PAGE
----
Presently he noticed movement, ceased fiddling with the knife, and turned to look. The girl was sitting up with the blanket pulled up to her chin; at the sight of him taking notice of her, she started trying to get out of his bunk.
"No, no, child," said the Count, as gently as he could. "Stay there. You need rest." Then, realizing he'd instinctively addressed her in Gallic, he repeated the instruction in Dutch.
"I can't..." she began, and to his surprise, the words were not Dutch but Gallic, with the same utter absence of accent. Je ne peux pas was as far as she got before she trailed off, warily watching the door.
"You needn't worry about that thug Van Zandt or his men any longer," Victor told her. "I've purchased your freedom."
At that, she looked directly at him for the first time, her grey eyes solemn and knowing beyond her years. "You mean you bought me for yourself."
The accusation stung, though it didn't trigger a surge of rage as Van Zandt's similar remark had done. Victor knelt next to the bunk, careful not to reach for her or do anything that might seem like a predatory gesture.
"No," he said. "I bought you for yourself. You should stay with me for the rest of this voyage, for your safety, but after that... if you have anywhere to go, I shall help you get there."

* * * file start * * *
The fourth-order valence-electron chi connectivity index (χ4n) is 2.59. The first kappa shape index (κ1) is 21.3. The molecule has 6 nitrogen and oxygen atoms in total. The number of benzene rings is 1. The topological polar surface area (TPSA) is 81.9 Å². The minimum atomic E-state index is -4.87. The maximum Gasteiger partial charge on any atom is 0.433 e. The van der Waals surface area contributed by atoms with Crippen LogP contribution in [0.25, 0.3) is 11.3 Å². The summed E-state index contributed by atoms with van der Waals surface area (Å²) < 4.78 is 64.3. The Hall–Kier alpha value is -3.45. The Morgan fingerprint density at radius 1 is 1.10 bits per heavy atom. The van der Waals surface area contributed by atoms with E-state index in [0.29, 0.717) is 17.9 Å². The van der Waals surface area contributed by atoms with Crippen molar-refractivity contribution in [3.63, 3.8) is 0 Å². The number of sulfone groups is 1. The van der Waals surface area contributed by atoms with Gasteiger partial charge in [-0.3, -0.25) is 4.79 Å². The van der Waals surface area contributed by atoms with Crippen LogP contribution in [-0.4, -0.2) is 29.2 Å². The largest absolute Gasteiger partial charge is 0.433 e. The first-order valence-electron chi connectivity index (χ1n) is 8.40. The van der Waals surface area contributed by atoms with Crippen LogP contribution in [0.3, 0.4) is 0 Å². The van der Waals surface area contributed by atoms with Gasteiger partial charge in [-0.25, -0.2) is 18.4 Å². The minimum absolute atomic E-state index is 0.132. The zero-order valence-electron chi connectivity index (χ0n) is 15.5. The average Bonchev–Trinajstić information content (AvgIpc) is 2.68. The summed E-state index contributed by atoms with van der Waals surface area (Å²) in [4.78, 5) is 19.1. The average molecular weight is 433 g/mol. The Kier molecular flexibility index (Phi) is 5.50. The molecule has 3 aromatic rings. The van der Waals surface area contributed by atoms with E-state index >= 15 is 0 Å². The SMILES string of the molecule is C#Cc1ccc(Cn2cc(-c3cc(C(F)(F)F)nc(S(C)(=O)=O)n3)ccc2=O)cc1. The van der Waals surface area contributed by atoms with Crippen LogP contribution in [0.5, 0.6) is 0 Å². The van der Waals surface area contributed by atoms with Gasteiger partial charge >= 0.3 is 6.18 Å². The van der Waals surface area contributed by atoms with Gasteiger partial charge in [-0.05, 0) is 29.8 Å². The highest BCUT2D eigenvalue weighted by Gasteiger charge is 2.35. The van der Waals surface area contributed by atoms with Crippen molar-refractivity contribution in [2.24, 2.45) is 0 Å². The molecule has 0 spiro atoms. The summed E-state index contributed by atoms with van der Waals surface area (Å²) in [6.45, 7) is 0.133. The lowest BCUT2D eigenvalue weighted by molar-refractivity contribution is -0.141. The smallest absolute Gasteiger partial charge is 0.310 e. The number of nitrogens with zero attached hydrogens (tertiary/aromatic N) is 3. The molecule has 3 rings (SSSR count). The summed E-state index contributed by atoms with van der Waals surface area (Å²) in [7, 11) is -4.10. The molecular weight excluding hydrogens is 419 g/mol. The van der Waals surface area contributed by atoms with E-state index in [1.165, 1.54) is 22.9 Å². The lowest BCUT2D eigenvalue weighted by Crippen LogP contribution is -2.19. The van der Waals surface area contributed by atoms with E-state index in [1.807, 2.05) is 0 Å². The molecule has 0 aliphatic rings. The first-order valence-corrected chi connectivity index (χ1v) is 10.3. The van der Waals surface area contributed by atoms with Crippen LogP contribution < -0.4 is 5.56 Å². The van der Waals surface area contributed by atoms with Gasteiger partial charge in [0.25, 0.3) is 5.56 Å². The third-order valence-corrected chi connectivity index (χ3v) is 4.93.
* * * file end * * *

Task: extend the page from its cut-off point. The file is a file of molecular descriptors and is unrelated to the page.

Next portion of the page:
"There's nowhere," she replied.
"In that case, I'm responsible for you until you're of age to make your own way in the world. Allow me to introduce myself: I am Count Victor Scarlet, of Alsace. My demesne lies near Colmar. Do you know it?" She shook her head, eyes still fixed warily on his face. "No matter. You'll see it soon enough. I believe you'll like it. It's beautiful country."
"Meneer Van Zandt..." she said, trailing off again.
"I'm not afraid of Van Zandt," Victor said. "Nor need you be, now. He knows that if he so much as shows his face in that door..."
With a sudden, almost invisibly fast flick of his hand, the Count threw the knife he'd been holding. It embedded itself hilt-deep in the door with a hollow thwack, straight through the center of one of the stout oaken planks.
"... that for Meneer Van Zandt," he finished, smiling at her.
"The crew wouldn't like that," she said.
"If I have to, I'll deal with the lot of them and sail this hulk back to Holland by myself. Come what may, no further harm will come to you. You have my word."
"I..." the cabin maid said, and then, her eyes filling with tears, she turned on her side and began, at last, to cry.
She's human, after all, thought Victor kindly.